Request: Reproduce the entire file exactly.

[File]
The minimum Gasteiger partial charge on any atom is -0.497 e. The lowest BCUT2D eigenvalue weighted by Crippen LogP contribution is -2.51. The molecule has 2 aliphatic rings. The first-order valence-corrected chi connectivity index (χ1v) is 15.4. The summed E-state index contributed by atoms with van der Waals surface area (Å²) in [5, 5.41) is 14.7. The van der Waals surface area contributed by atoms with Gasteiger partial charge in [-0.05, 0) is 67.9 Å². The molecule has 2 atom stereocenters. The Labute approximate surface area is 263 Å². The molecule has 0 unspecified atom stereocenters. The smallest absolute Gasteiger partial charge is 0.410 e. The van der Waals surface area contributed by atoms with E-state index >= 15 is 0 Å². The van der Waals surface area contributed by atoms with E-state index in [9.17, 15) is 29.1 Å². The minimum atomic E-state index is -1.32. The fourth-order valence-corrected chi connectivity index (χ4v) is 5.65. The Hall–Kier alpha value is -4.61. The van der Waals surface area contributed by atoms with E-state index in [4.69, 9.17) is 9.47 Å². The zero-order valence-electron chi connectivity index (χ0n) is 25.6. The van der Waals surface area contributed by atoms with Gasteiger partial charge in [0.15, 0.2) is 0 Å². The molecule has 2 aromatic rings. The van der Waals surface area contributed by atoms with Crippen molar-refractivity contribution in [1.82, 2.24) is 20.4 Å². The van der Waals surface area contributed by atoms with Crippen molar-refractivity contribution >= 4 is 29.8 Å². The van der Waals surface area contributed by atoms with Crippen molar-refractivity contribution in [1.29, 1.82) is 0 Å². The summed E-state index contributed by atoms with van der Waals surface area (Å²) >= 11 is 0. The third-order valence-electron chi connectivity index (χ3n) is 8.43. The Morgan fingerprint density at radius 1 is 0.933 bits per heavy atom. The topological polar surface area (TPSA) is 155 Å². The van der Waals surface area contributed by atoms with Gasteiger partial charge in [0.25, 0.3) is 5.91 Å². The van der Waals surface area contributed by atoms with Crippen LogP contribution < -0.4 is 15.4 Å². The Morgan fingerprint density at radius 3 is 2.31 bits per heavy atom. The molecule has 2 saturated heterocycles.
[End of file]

The minimum Gasteiger partial charge on any atom is -0.497 e. The lowest BCUT2D eigenvalue weighted by Crippen LogP contribution is -2.51. The molecule has 2 aliphatic rings. The first-order valence-corrected chi connectivity index (χ1v) is 15.4. The summed E-state index contributed by atoms with van der Waals surface area (Å²) in [5, 5.41) is 14.7. The van der Waals surface area contributed by atoms with Gasteiger partial charge in [-0.05, 0) is 67.9 Å². The molecule has 2 atom stereocenters. The Labute approximate surface area is 263 Å². The molecule has 0 unspecified atom stereocenters. The smallest absolute Gasteiger partial charge is 0.410 e. The van der Waals surface area contributed by atoms with E-state index >= 15 is 0 Å². The van der Waals surface area contributed by atoms with E-state index in [9.17, 15) is 29.1 Å². The minimum atomic E-state index is -1.32. The fourth-order valence-corrected chi connectivity index (χ4v) is 5.65. The Hall–Kier alpha value is -4.61. The van der Waals surface area contributed by atoms with E-state index in [4.69, 9.17) is 9.47 Å². The zero-order valence-electron chi connectivity index (χ0n) is 25.6. The van der Waals surface area contributed by atoms with Gasteiger partial charge in [0.15, 0.2) is 0 Å². The molecule has 2 aromatic rings. The van der Waals surface area contributed by atoms with Crippen molar-refractivity contribution in [1.82, 2.24) is 20.4 Å². The van der Waals surface area contributed by atoms with Crippen molar-refractivity contribution >= 4 is 29.8 Å². The van der Waals surface area contributed by atoms with Crippen molar-refractivity contribution in [1.29, 1.82) is 0 Å². The summed E-state index contributed by atoms with van der Waals surface area (Å²) >= 11 is 0. The third-order valence-electron chi connectivity index (χ3n) is 8.43. The Morgan fingerprint density at radius 1 is 0.933 bits per heavy atom. The topological polar surface area (TPSA) is 155 Å². The van der Waals surface area contributed by atoms with Gasteiger partial charge in [0.25, 0.3) is 5.91 Å². The van der Waals surface area contributed by atoms with Crippen LogP contribution < -0.4 is 15.4 Å². The Morgan fingerprint density at radius 3 is 2.31 bits per heavy atom. The molecule has 2 saturated heterocycles.